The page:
Heart disease statistics gathered from more than 45 countries show risk factors
A decline in deaths from heart attack and stroke in high income countries could be threatened by rising rates of obesity and diabetes, according to a study by European heart experts.
The study also finds that the UK is lagging behind many lower income countries in some aspects of heart disease prevention.
The European Society of Cardiology (ESC) study involved academics from across the UK and Europe, including the University of Leeds, and analysed cardiovascular disease statistics for 56 member countries. The countries included European nations as well as Russia, the former Soviet states, North Africa and parts of the Middle East.
Published in the European Heart Journal, the analysis shows that huge inequalities persist with heart disease accounting for over 50 per cent of all deaths in many middle income countries, compared with less than 30 per cent in the high income countries of Western Europe.
Just under half of the middle income countries saw an increase in disease prevalence over the last 25 years, unlike high income countries where there have been small but consistent declines.
The study says the decline in cardiac disease mortality in Western Europe has come from a reduction in fatal heart attacks and stroke. That is now being threatened by the rise in obesity and type 2 diabetes – risk factors in heart disease. The authors described it as a “…tragedy waiting to happen” and they noted “… already there are concerns about plateauing of cardiovascular mortality rates in younger adults.”
The statistics also reveal that while the UK performs well in some aspects of heart disease prevention, it is doing comparatively badly in terms of others.
However, the UK has the lowest prevalence of raised blood pressure at 15.2 per cent of the population, compared to an average of 24.2 per cent amongst 47 countries, and prevalence of smoking is among the lowest in Europe. This contributes to the UK’s position in the lower half of the cardiovascular mortality rankings for European Society of Cardiology member countries.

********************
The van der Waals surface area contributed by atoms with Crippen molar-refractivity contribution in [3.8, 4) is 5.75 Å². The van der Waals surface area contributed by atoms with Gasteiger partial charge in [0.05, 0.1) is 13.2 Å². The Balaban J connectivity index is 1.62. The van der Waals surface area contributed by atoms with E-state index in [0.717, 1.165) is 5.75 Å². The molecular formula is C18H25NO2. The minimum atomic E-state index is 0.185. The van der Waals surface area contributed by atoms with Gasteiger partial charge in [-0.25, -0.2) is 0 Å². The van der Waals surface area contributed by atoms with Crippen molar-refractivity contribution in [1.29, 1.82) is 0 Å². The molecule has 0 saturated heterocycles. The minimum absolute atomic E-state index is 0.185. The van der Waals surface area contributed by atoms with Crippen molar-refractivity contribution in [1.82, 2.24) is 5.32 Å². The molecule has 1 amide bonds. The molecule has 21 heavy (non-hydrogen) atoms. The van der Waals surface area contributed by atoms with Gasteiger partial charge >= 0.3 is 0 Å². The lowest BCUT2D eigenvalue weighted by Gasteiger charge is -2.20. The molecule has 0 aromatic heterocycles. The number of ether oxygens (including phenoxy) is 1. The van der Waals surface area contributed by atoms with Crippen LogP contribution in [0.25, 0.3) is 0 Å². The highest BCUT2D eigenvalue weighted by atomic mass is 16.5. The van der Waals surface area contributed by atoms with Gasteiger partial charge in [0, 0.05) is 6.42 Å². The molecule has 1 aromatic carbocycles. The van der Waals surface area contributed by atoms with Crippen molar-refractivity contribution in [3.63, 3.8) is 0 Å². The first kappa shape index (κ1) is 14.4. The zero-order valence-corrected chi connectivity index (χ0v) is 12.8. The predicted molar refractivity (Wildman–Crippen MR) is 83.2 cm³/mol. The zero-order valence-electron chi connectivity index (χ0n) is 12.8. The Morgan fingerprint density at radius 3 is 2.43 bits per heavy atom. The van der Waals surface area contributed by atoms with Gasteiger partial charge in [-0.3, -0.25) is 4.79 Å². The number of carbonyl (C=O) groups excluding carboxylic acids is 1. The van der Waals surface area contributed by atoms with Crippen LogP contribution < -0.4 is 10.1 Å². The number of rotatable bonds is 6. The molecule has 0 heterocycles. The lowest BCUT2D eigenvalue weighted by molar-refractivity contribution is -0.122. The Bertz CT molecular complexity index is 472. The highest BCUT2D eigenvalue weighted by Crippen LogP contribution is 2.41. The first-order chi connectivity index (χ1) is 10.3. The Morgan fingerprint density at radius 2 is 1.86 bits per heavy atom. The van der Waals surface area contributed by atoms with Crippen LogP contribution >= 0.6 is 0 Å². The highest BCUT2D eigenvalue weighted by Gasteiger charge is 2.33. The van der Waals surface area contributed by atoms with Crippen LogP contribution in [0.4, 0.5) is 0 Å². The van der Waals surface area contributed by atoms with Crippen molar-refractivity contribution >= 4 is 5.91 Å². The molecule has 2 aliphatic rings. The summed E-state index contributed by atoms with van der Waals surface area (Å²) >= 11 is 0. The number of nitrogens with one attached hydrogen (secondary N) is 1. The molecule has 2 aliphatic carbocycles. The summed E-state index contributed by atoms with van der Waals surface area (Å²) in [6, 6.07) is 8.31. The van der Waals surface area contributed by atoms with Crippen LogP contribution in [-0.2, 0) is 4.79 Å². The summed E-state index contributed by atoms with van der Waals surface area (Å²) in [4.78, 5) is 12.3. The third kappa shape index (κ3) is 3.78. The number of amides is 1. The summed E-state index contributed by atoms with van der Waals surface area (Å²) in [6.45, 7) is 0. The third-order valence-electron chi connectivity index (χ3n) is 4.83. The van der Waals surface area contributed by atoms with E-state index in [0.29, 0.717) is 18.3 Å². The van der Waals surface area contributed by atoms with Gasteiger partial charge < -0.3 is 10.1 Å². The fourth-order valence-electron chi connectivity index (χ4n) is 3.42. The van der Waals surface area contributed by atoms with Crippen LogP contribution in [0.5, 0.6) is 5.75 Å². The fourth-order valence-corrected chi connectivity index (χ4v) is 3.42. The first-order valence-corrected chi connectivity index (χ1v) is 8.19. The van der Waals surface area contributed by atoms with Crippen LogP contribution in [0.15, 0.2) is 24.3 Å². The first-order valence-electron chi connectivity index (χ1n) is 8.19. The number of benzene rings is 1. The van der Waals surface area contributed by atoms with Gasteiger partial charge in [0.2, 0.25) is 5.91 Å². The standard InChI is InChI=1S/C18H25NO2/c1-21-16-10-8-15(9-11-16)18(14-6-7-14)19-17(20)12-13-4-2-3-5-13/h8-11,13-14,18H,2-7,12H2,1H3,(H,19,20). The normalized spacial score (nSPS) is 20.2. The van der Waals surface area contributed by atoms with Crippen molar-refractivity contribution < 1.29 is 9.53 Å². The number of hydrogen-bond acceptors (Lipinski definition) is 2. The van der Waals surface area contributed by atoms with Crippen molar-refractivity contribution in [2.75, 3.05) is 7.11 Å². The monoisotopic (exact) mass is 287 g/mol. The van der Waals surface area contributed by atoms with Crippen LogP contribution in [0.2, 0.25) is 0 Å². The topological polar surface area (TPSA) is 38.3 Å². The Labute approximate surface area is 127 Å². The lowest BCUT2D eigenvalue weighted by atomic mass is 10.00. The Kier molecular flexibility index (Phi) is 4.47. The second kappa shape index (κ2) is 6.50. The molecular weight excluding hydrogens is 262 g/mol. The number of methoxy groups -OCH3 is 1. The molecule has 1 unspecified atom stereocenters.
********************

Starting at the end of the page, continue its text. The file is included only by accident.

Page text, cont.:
Chris Gale, Professor of Cardiovascular Medicine at the University of Leeds and a co-author in the study, said: “Whilst the UK has seen a decline in deaths due to cardiovascular disease, one should not lose sight of the fact that key risk factors for cardiovascular disease are on the upturn.
“In particular, in the UK we have seen an increase in the incidence of diabetes and childhood obesity.
“Tackling the epidemic of obesity and type 2 diabetes must be a NHS and public health priority to ensure that the UK continues to reduce the health and wealth burden of cardiovascular disease, and that a legacy of stroke, ischaemic heart disease and myocardial infarction (heart attack) is prevented.”
The study involved an international collaboration of researchers from the Universities of Leeds, Queen Mary London, Oxford and East Anglia with academic colleagues in wider Europe.
The study used data from the World Health Organisation, World Bank, the European Society of Cardiology and the Institute of Health Metrics and Evaluation. The authors warn the limitations that apply to the quality, precision and availability of the data demand cautious interpretation.